Stick Fly by Lydia R. Diamond
This year, IU’s Department of Theatre, Drama and Contemporary Dance produced a four-play series under the name Amplified introducing plays by African-Americans. You may see my reviews of the fall series and the spring production of the third of these plays, Adored You, by Rachel Lynett at WFIU.ORG/ARTS.
This past weekend, the last of these plays, Stick Fly was available via Zoom. Directed by Laraldo Anzaldua, Stick Fly was written by Lydia R. Diamond and was based on a novel by Toni Morrison. The play was first produced in 2008.
The play takes place during summer vacation in the LeVay family home on Martha’s Vineyard. Younger son Kent, played by Rickard Saint-Victor, is visiting for the weekend with his fiancée Taylor, an entomologist, played by Ebony Edwards. Older son Flip has brought his fiancée, Kimber, Leah Mueller, as well. That weekend, Cheryl, played by Tiana Williams, is filling in as the LeVay housekeeper. Dr. Joseph LeVay, Ansley Valentine, is the family patriarch.
With the exception of Rickard Saint-Victor, an IU Theatre 2017 alumna, and Ansley Valentine, a faculty member, the members of the cast are I U students. The characters are black, except for Flip’s fiancée, Kimber who is white.
Tensions in Stick Fly abound.
Taylor, the fiancée of younger son Kent, a many degree’d first-time published novelist, is championing him against his critical father, Dr. Joe. Taylor doesn’t know that her weekend arrival was a surprise. She is impressed with the house, especially its paintings, and she encourages Kent to stop acting like a thirteen-year-old around his father.. She’s uncomfortable in the elegant LeVay home; with the newly insecure Kent.
Older brother Flip is a doctor, like his father. However, while the father is a neurosurgeon, an egotist, Flip the plastic surgeon, cares about others. Flip’s fiancée Kimber is using her Ph.D. to create programs to help inner city children. She feels at home with Flip’s family.
The family housekeeper is ill and her daughter Cheryl, a high school senior is subbing for her mother. She’s familiar with the family, relatively cheerful, and quite comfortable around them. Dr. Joe seems a bit harsh with Cheryl; the sons Flip and Kent, treat her as if she were a paid servant. And the two fiancés, Taylor and Kimber interfere with Cheryl’s duties, treating her as a helpful guest. Cheryl resists. She’s getting frequent calls from her convalescing-mother, that encourage her to ask Dr. Joe something.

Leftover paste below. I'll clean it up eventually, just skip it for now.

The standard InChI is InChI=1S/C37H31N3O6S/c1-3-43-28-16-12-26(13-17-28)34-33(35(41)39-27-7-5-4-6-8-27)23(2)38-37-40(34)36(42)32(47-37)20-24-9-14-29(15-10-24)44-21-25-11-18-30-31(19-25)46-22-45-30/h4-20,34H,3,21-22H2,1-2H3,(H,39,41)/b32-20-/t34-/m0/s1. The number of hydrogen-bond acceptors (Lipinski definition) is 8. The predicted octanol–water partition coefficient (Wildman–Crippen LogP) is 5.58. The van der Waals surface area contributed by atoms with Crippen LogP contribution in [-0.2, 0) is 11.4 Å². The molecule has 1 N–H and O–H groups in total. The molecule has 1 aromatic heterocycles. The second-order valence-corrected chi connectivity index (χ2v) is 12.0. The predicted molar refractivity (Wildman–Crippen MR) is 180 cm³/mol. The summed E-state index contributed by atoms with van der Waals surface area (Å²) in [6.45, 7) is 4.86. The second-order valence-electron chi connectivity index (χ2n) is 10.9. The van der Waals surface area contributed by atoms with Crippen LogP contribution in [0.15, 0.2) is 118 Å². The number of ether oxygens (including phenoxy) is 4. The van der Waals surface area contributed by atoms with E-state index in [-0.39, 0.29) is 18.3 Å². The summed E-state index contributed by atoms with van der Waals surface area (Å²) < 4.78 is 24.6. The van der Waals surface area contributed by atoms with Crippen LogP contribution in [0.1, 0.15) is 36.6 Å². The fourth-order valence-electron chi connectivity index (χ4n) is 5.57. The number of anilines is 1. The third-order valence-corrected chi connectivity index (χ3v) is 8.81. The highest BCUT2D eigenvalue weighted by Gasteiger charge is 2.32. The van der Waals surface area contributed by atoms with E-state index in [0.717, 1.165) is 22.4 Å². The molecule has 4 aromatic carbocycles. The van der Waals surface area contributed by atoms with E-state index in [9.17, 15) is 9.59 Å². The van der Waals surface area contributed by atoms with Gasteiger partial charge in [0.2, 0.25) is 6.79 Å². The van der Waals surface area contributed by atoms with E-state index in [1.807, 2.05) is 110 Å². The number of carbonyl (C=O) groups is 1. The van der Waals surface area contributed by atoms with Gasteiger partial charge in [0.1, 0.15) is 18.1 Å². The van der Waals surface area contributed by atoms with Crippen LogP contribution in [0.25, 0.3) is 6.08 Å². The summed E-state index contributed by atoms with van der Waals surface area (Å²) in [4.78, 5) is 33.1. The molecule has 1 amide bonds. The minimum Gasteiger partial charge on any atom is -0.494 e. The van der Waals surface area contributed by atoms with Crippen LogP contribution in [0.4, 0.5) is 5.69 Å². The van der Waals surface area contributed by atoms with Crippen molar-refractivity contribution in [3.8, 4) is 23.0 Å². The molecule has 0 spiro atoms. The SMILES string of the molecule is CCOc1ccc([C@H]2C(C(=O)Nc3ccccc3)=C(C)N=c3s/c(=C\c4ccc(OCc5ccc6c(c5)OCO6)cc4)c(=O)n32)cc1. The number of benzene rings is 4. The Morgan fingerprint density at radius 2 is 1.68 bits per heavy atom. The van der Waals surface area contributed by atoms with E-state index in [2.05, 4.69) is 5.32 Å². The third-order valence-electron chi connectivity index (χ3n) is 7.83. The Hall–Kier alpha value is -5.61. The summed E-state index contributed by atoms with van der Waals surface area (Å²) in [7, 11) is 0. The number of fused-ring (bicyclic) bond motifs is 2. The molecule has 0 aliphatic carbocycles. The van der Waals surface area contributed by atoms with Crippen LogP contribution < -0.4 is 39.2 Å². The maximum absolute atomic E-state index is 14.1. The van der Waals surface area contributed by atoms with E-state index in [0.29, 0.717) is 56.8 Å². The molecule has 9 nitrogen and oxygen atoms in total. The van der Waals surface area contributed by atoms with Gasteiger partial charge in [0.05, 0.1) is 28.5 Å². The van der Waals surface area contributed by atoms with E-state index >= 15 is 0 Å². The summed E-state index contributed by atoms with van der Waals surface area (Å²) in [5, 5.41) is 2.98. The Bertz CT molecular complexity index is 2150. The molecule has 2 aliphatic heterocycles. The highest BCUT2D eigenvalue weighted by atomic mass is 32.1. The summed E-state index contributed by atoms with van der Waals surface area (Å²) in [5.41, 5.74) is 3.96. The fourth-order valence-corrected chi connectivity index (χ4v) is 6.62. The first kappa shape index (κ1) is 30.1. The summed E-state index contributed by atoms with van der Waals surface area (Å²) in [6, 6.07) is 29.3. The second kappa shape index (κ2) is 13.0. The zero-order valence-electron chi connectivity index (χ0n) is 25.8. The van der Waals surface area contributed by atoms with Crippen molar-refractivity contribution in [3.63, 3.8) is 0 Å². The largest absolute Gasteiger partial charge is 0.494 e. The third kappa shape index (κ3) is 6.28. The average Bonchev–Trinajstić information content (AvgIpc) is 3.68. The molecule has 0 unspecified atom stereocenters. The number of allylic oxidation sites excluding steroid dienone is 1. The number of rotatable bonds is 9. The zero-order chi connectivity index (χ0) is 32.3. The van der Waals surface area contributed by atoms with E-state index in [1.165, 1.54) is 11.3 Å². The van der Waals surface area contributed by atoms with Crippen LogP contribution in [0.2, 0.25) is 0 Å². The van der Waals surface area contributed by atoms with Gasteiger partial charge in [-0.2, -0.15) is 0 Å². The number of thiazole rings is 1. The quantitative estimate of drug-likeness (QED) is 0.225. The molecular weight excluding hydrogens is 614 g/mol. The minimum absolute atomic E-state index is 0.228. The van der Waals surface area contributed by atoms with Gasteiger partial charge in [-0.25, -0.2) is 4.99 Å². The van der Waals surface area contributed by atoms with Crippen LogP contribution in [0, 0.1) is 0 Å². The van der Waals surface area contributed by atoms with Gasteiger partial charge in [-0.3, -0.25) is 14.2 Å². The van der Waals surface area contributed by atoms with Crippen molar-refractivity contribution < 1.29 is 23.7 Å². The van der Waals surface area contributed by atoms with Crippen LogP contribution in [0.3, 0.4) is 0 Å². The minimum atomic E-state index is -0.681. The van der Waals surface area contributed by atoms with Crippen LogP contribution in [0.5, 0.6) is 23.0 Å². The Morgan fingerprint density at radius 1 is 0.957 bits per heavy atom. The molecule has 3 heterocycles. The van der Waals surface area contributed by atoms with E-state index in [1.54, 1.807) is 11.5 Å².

During the play, Kent’s fiancé, the uncomfortable Taylor, belittles Kimber’s work with inner city programs. It’s a fairly brutal attack that leaves Kent trying in vain to protect his fiancée. His older brother Flip is on the side lines. Taylor, Kent’s fiancé, brings up a lot of undergraduate racist baggage and drops it all on Kimber. Kimber wisely remains silent. Later Taylor will apologize and the two--in a bit of an anticlimax-- go shopping together.
But the history of Taylor is still very much manifest. Dr. Joe is playing the pater familias. He’s retelling stories that he’s told for years. He’s recalling fishing trips that he and the boys took, suggesting that they play games. He’s alternately harsh and attentive to Cheryl and he still refuses to talk with his t wife on the phone.
Now, if this play were going to continue on into the week, I wouldn’t do this, however.
Cheryl asks Dr. Joe who her father is and he confesses that he is her father. This is not a surprise to his sons.
A proud Kent gives his father the galleys of his novel.
Dr. Joe comments that Kimber will be the rock that Flip must hold onto, and there seems to be some truth in that.
Plans are made for departure back to Boston and New York City; for the divvying up of tasks for closing the house, for the whole family--including Cheryl, perhaps minus the mother--to get together on Martha’s Vineyard next year.
And the title, Stick Fly…well entomologist Taylor has trapped a fly in honey and Cheryl swats it!
I’m George Walker